Citing Berry, Gilbert argued the district court committed structural error in 1999 and deprived him of his defense theory by failing to instruct the jury on lesser included offenses of felony murder. And recognizing Berry applied to pending cases not yet final, Gilbert argued there is no finality to an illegal sentence because an illegal sentence can be corrected at any time under K.S.A. 22–3504(1) (“The court may correct an illegal sentence at any time .”). Gilbert argued his sentence was illegal because his felony-murder sentence was “a product of [the district] court's failure to conform to the statutory provision K.S.A. 22–3414(3) and K.S.A. 22–2103 as a consequence.” K.S.A. 22–2103 provides: “This code is intended to provide for the just determination of every criminal proceeding. Its provisions shall be construed to secure simplicity in procedure, fairness in administration and the elimination of unjustifiable expense and delay.”

The State responded that Gilbert's sentence was not illegal. It noted the trial court had jurisdiction and that the sentence both conformed to the applicable statutory provisions and was not ambiguous. The State also addressed the merits of Gilbert's claim that Berry should apply to his collateral attack on the judgment. It recited the general principle that new rules of criminal procedure apply only to cases not yet final. It also argued Berry was inapplicable because Gilbert's convictions were final, i.e., his direct appeal to this court was concluded. The State further argued that any limited exceptions to that rule did not apply, citing Hollingsworth v. State, No. 106,357, 2012 WL 718971, at *7 (Kan.App.2012) (unpublished opinion) (declining to apply Berry retroactively in collateral attack on conviction because conviction was final in 2009), rev. denied 297 Kan. 1245 (2013).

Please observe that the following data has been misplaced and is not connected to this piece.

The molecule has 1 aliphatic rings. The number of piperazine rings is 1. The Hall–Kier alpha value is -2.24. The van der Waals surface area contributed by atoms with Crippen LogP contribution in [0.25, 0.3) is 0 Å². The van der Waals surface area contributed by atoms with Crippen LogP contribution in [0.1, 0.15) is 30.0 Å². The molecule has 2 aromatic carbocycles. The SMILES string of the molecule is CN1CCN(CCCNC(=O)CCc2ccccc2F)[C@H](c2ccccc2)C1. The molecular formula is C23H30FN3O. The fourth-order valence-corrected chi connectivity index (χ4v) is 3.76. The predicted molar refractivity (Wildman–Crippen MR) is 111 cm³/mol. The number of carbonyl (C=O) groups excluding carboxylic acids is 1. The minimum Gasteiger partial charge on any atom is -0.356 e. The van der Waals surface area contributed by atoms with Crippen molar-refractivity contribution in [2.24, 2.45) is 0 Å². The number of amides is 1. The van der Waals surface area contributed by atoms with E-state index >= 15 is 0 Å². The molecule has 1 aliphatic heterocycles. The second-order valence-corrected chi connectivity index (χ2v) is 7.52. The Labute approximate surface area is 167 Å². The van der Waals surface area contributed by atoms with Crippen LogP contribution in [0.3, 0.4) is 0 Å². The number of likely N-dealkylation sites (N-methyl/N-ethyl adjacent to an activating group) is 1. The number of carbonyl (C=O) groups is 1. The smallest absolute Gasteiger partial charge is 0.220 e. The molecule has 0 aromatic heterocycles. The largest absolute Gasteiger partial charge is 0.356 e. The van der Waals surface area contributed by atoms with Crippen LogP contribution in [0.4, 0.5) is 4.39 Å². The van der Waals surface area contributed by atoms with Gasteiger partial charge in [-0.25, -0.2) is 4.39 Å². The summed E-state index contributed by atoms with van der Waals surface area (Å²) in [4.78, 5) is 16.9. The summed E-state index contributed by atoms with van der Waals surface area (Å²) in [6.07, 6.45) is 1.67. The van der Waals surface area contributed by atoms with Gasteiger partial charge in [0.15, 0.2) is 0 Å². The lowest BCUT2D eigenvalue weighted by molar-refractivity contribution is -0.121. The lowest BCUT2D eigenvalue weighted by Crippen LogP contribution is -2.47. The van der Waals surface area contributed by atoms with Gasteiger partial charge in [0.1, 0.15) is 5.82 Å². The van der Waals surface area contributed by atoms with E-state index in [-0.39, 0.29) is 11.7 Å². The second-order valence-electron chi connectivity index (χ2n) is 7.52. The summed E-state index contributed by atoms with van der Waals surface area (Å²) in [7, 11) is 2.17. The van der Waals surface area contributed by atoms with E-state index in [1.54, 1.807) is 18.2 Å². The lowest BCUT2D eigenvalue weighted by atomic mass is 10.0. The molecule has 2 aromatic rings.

The district court summarily denied Gilbert's motion, finding it raised no genuine factual or legal issues. It addressed the substance of Gilbert's Berry argument “[n]otwithstanding the fact that Mr. Gilbert raises alleged trial errors in a Motion to Correct Illegal Sentence.” It held Gilbert's case was not pending at the time Berry was decided, rendering Berry inapplicable.

Gilbert appealed. This court's jurisdiction arises under K.S.A.2013 Supp. 22–3601(b)(3); see State v. Pennington, 288 Kan. 599, 599, 205 P.3d 741 (2009) (jurisdiction over appeal of motion to correct illegal sentence lies with court that had jurisdiction to hear original appeal).

Summary Denial of Motion to Correct Illegal Sentence

The first issue is whether the district court erred by summarily denying Gilbert's motion.

Standard of Review

An appellate court reviews a district court's summary denial of a motion to correct an illegal sentence under K.S.A. 22–3504 de novo because the reviewing court has the same access to the motions, records, and files. Trotter, 296 Kan. at 901, 295 P.3d 1039. This court, like the district court, must determine whether the documents conclusively show the defendant is not entitled to relief. 296 Kan. at 901–02, 295 P.3d 1039.

Whether a sentence is illegal is a question of law over which this court has unlimited review. This court has defined an “illegal sentence” under K.S.A. 22–3504 as: (1) a sentence imposed by a court without jurisdiction; (2) a sentence that does not conform to the applicable statutory provision, either in character or the term of authorized punishment; or (3) a sentence that is ambiguous with respect to the time and manner in which it is to be served. 296 Kan. at 902, 295 P.3d 1039.

Discussion

Gilbert argues his instructional error claim fits within the second category—his sentence does not conform to applicable statutory provisions—because failure to issue lesser included offense instructions on the felony-murder charge violated K.S.A. 22–3414(3), which requires lesser included offense instructions “where there is some evidence which would reasonably justify a conviction of some lesser included crime.”

As the district court stated, Gilbert's instructional error claim is a challenge to his conviction, not his sentence. This is evident because the proper remedy for the failure to issue a lesser included offense instruction is to reverse Gilbert's conviction-not impose a different sentence. See State v. Qualls, 297 Kan. 61, 72–73, 298 P.3d 311 (2013) (reversing conviction for failure to instruct on lesser included offense of voluntary manslaughter).